With the idea of both joining the military, they began researching the different branches and talking to recruiters, including Tech. Sgt. Jeffry Stamm, an enlisted accessions recruiter with the 314th Recruiting Squadron in Hatboro.

“Jenna and Richard were looking for a fresh start,” Stamm said. “Jenna had been a homemaker for the past three years and was looking to start a career and continue her education. Richard always had an interest in serving his country and felt the time was right for a career change. After they both were preliminary qualified, I started to ask them some of their future goals and aspirations. It became clear that the Air Force would be better for them when it came down to the quality of life and educational goals they were both seeking.”

Stamm shared his family life experiences with Jenna and Richard. He also pulled up his travel records to show how many times he has been on temporary duty assignments and his leave and earnings statements to show how much he pays for healthcare and life insurance, how the Thrift Savings Plan works, and how much basic housing allowance and basic allowance for subsistence he receives monthly.

Jenna and Richard were sold on the benefits the Air Force has to offer and the job security it provides.

“The Air Force is something that is always going to be there. I think it might be the most reliable job there is,” Jenna said. “When the world stops on the drop of a dime, you don’t have to worry about being out of a job, paying your rent or putting food in your children’s mouths. Not only will you have support from your Air Force family and community in hard times but the Air Force itself. Not to mention, our family could also help people and be supportive for them. It just seems to be a perfect fit.”

One day when Richard and Jenna were visiting with Stamm, they happened to have their son, Amarion, a high school senior, with them. Stamm asked him about his plans.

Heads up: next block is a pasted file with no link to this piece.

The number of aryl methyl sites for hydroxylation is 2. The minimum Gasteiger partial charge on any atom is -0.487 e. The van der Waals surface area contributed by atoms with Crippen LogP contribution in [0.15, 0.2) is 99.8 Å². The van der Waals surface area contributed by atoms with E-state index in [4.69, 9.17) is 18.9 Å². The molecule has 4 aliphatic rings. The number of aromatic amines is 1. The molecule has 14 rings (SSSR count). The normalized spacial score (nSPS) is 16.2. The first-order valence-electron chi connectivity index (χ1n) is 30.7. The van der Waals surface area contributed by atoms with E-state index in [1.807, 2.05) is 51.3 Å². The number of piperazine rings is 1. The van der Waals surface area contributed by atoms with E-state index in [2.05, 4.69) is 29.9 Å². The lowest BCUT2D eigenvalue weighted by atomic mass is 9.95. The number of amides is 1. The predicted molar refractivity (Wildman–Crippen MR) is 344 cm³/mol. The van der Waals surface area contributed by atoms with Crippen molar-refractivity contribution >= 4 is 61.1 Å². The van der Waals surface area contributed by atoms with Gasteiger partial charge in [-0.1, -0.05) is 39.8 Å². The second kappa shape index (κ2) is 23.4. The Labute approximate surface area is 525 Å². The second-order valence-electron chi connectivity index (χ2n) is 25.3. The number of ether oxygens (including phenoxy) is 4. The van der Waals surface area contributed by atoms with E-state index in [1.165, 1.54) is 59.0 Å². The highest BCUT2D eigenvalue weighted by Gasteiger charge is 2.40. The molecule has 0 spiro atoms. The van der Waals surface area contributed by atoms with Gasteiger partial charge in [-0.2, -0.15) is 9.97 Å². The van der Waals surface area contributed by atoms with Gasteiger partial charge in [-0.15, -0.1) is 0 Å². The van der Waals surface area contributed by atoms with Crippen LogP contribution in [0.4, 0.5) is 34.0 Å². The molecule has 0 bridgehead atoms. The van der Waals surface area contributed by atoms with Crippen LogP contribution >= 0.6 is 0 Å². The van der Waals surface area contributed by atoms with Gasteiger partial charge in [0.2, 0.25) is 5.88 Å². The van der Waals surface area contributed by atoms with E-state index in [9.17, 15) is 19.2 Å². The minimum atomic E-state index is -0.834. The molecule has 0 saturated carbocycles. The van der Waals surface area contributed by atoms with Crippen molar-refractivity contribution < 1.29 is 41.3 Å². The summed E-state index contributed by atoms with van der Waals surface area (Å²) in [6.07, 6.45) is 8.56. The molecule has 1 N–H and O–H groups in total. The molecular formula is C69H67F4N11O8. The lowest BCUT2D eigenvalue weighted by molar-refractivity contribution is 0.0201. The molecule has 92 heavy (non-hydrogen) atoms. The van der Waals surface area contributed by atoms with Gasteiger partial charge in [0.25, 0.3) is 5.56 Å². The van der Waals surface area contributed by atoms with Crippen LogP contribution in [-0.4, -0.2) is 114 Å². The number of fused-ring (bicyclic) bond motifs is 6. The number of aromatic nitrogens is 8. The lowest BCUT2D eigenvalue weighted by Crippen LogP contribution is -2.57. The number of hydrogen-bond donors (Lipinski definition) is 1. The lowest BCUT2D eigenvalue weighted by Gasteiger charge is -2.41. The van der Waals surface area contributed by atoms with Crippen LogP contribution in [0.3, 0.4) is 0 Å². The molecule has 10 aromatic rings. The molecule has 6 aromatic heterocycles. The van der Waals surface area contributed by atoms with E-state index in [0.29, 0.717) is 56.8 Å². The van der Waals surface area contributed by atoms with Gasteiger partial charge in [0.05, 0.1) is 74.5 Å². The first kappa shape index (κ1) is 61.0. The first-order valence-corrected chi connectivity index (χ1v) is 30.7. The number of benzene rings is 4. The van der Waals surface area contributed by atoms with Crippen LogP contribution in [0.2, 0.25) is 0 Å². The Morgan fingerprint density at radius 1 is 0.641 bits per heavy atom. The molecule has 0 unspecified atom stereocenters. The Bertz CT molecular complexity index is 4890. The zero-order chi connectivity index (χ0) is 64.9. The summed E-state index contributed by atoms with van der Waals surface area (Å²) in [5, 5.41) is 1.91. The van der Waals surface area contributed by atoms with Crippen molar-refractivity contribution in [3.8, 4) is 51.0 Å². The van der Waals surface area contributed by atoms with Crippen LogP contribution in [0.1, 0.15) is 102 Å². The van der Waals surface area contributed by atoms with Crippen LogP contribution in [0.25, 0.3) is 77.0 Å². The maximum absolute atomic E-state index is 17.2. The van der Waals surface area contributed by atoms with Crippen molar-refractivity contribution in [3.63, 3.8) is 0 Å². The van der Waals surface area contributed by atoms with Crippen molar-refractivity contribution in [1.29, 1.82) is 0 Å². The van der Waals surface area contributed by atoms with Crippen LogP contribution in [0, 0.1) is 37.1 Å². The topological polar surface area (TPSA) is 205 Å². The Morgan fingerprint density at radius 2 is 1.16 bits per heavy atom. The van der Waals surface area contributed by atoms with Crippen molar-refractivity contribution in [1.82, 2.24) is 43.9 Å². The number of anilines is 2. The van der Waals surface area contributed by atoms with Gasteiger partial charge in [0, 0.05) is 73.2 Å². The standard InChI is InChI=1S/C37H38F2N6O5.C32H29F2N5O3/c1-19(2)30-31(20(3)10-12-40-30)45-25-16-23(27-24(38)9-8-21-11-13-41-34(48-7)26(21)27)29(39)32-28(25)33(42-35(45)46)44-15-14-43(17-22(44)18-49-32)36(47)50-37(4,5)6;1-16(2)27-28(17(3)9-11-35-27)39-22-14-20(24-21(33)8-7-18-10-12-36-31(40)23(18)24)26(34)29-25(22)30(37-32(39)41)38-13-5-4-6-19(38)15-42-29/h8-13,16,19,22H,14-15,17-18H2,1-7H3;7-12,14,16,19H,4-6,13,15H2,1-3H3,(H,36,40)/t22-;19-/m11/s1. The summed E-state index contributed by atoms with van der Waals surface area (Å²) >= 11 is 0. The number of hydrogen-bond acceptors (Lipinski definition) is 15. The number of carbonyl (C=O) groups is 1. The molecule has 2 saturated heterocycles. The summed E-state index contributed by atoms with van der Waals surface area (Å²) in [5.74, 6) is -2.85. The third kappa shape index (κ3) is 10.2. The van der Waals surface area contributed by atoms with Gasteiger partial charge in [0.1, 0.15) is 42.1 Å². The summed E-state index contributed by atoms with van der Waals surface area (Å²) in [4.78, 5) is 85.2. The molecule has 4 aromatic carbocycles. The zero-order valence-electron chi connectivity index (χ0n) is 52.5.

“Amarion was supposed to graduate in May of 2020, but because of his vocational school and the specific hands-on training involved, the graduation requirements had to be delayed until August because of COVID(-19),” the recruiter said. “He was one of about 10,000 students affected. He was enrolled in a job-corps program through his high school in the automotive technology field. After hearing this, I explained some of the mechanical and electrical career fields the Air Force has, and the opportunities for Amarion to continue his education, get valuable job experience, and have medical and dental benefits as well as a retirement plan that would be tough to find in the civilian sector.”

Amarion was interested.

“While looking deeper into the military, I got to see that they will pay for my college and provide me with health insurance,” he said. “And once you’re in service, you will be part of a brotherhood that only the military can offer.”

Like his parents, Amarion decided to join.

“What made me join the greatest Air Force was my family, the communication and the quality of life I’ve seen so far,” he said. “Every single Airman I’ve spoken to has been honest and open with me. They didn’t make me any promises they couldn’t keep and they’ve given me respect.”

Richard said he is excited his son decided to join at such a young age so he can take advantage of the educational benefits, build a career and see the world.

“I am just so proud of him,” Richard said. “He will not only be given a real chance at an amazing life, but be given all kinds of opportunities that only the Air Force can provide. I am not only honored to be his dad, but I’m especially honored to be able to serve with him as an Airman in the United States Air Force.”